note: entire contents copyright 2007 by Beverly Creasey
Brian Tuttle is a dynamo. He writes. He directs. He does the lights. He runs the company. That company is called ll:ll and their mission is to explore the world from the twenty-something perspective. Tuttle’s brand new spy play, PANOPLY, certainly shouts out a message loud and clear: The world is a dangerous place for young men and women coming of age. In no uncertain terms, Tuttle tells his contemporaries not to go to Europe, not to trust their parents, Africans, Arabs or the French. (The Spanish are evidently OK!)
The adventure story begins with short movie cuts, introducing us to a dozen or so players, two or three at a time, who will eventually come together but until their paths cross, it’s darn frustrating to keep them straight. The characters are all one-dimensional with the exception of Murray Wheeler’s dastardly Halliburton exec. He’s the only character who gets a back story, which is quite curious because clearly he is not the hero of the story---although who is, I couldn’t tell you. There are several candidates. In fact, there are enough story lines for three scripts: The affable spy (Evan Quinlan) who smuggles a gorgeous Syrian woman (Katarina Abri) out of Tangier…or the woman with fear of flying (Jenn Pici) who overcomes her phobia to try and save her deported and kidnapped friend (Darshan Pandya)…or the reckless American students (Kaytie Dowcett and Merissa Czyz) who hook up with anyone in Europe who can show them a good time.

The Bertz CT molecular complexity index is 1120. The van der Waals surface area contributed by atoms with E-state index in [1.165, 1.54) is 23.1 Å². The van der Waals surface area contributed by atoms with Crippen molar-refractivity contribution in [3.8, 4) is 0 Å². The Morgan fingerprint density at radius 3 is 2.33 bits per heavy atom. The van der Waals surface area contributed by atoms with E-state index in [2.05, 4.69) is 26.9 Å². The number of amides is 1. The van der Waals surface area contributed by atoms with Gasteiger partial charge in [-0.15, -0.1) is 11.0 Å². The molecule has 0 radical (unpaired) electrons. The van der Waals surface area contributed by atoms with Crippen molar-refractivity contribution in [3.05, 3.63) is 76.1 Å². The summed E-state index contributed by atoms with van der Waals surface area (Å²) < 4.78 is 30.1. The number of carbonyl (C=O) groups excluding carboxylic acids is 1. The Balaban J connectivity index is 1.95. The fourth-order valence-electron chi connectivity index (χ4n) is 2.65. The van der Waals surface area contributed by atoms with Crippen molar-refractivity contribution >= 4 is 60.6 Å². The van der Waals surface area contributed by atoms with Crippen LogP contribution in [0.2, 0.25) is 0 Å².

The explosive ending(s) cry “movie” as does the graphic on stage violence. If this were a movie, I might think that two scenes (the package arrival and its origin) were spliced by mistake out of sequence. Since it’s a stage play, we’re left to wonder why the scenes are reversed when none of the other scenes are.
Ordinarily a director might tell a writer that there are too many short scenes in which nothing happens but a phone call (and by the way, I have trouble getting cell reception from Boston to Newton so how can these people be calling the U.S. from Morocco without any problems?)…or suggest that several repetitive scenes could be cut…or suggest that the play end with the character that began it. Since the director is also the writer, that conversation isn’t going to happen. So here I am to make this panoply of suggestions. There is one thing I wouldn’t change and that’s Kadi Dooley’s gorgeous map filled set.